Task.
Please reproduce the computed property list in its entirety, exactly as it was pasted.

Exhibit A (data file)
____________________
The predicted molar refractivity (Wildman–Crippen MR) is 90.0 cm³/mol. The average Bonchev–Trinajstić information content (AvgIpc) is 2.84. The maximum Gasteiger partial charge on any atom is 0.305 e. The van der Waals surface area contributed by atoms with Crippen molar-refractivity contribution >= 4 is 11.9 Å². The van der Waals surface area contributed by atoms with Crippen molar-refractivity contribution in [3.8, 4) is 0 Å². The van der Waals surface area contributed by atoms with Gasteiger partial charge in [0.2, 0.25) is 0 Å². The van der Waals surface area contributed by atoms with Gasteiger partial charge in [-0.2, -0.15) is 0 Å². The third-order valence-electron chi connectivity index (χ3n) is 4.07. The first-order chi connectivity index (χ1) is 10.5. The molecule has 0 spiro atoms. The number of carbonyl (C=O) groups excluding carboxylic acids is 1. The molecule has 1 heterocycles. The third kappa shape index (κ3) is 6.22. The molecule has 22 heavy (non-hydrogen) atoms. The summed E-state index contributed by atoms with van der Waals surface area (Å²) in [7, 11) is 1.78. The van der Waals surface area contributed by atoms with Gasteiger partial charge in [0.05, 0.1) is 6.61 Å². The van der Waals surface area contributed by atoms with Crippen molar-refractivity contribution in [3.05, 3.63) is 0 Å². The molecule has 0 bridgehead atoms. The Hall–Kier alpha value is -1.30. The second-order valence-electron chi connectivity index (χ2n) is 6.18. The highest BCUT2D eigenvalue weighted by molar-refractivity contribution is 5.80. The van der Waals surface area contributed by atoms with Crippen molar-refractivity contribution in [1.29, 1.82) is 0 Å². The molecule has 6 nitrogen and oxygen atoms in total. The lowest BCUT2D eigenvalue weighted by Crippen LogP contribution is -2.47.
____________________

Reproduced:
The predicted molar refractivity (Wildman–Crippen MR) is 90.0 cm³/mol. The average Bonchev–Trinajstić information content (AvgIpc) is 2.84. The maximum Gasteiger partial charge on any atom is 0.305 e. The van der Waals surface area contributed by atoms with Crippen molar-refractivity contribution >= 4 is 11.9 Å². The van der Waals surface area contributed by atoms with Crippen molar-refractivity contribution in [3.8, 4) is 0 Å². The van der Waals surface area contributed by atoms with Gasteiger partial charge in [0.2, 0.25) is 0 Å². The van der Waals surface area contributed by atoms with Gasteiger partial charge in [-0.2, -0.15) is 0 Å². The third-order valence-electron chi connectivity index (χ3n) is 4.07. The first-order chi connectivity index (χ1) is 10.5. The molecule has 0 spiro atoms. The number of carbonyl (C=O) groups excluding carboxylic acids is 1. The molecule has 1 heterocycles. The third kappa shape index (κ3) is 6.22. The molecule has 22 heavy (non-hydrogen) atoms. The summed E-state index contributed by atoms with van der Waals surface area (Å²) in [7, 11) is 1.78. The van der Waals surface area contributed by atoms with Gasteiger partial charge in [0.05, 0.1) is 6.61 Å². The van der Waals surface area contributed by atoms with Crippen molar-refractivity contribution in [3.05, 3.63) is 0 Å². The molecule has 0 bridgehead atoms. The Hall–Kier alpha value is -1.30. The second-order valence-electron chi connectivity index (χ2n) is 6.18. The highest BCUT2D eigenvalue weighted by molar-refractivity contribution is 5.80. The van der Waals surface area contributed by atoms with Crippen molar-refractivity contribution in [1.29, 1.82) is 0 Å². The molecule has 6 nitrogen and oxygen atoms in total. The lowest BCUT2D eigenvalue weighted by Crippen LogP contribution is -2.47.